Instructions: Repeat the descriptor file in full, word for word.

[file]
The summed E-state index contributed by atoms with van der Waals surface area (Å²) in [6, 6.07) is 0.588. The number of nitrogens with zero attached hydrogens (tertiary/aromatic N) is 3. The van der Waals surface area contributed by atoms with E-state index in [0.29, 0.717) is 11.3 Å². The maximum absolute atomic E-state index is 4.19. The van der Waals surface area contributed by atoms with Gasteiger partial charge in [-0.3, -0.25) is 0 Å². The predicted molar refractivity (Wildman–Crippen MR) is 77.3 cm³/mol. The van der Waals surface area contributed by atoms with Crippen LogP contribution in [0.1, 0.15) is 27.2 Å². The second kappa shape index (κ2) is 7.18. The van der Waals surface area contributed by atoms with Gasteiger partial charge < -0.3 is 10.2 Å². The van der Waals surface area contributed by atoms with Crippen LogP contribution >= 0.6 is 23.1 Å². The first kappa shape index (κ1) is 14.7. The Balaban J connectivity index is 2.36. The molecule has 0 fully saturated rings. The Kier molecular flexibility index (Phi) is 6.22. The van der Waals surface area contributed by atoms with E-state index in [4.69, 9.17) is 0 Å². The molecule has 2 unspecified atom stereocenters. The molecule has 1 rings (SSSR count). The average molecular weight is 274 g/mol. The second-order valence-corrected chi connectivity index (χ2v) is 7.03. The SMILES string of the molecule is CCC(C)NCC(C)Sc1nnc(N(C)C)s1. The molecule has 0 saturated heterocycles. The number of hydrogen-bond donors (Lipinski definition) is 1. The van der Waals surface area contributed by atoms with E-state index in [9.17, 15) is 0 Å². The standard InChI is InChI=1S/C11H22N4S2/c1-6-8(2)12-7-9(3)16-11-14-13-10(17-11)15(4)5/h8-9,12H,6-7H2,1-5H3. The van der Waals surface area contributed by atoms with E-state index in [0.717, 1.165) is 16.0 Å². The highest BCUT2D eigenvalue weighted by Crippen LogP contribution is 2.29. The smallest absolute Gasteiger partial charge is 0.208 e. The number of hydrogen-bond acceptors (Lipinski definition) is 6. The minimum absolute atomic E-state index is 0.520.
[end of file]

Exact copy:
The summed E-state index contributed by atoms with van der Waals surface area (Å²) in [6, 6.07) is 0.588. The number of nitrogens with zero attached hydrogens (tertiary/aromatic N) is 3. The van der Waals surface area contributed by atoms with E-state index in [0.29, 0.717) is 11.3 Å². The maximum absolute atomic E-state index is 4.19. The van der Waals surface area contributed by atoms with Gasteiger partial charge in [-0.3, -0.25) is 0 Å². The predicted molar refractivity (Wildman–Crippen MR) is 77.3 cm³/mol. The van der Waals surface area contributed by atoms with Crippen LogP contribution in [0.1, 0.15) is 27.2 Å². The second kappa shape index (κ2) is 7.18. The van der Waals surface area contributed by atoms with Gasteiger partial charge < -0.3 is 10.2 Å². The van der Waals surface area contributed by atoms with Crippen LogP contribution >= 0.6 is 23.1 Å². The first kappa shape index (κ1) is 14.7. The Balaban J connectivity index is 2.36. The molecule has 0 fully saturated rings. The Kier molecular flexibility index (Phi) is 6.22. The van der Waals surface area contributed by atoms with E-state index in [4.69, 9.17) is 0 Å². The molecule has 2 unspecified atom stereocenters. The molecule has 1 rings (SSSR count). The average molecular weight is 274 g/mol. The second-order valence-corrected chi connectivity index (χ2v) is 7.03. The SMILES string of the molecule is CCC(C)NCC(C)Sc1nnc(N(C)C)s1. The molecule has 0 saturated heterocycles. The number of hydrogen-bond donors (Lipinski definition) is 1. The van der Waals surface area contributed by atoms with E-state index in [9.17, 15) is 0 Å². The standard InChI is InChI=1S/C11H22N4S2/c1-6-8(2)12-7-9(3)16-11-14-13-10(17-11)15(4)5/h8-9,12H,6-7H2,1-5H3. The van der Waals surface area contributed by atoms with E-state index in [0.717, 1.165) is 16.0 Å². The highest BCUT2D eigenvalue weighted by Crippen LogP contribution is 2.29. The smallest absolute Gasteiger partial charge is 0.208 e. The number of hydrogen-bond acceptors (Lipinski definition) is 6. The minimum absolute atomic E-state index is 0.520.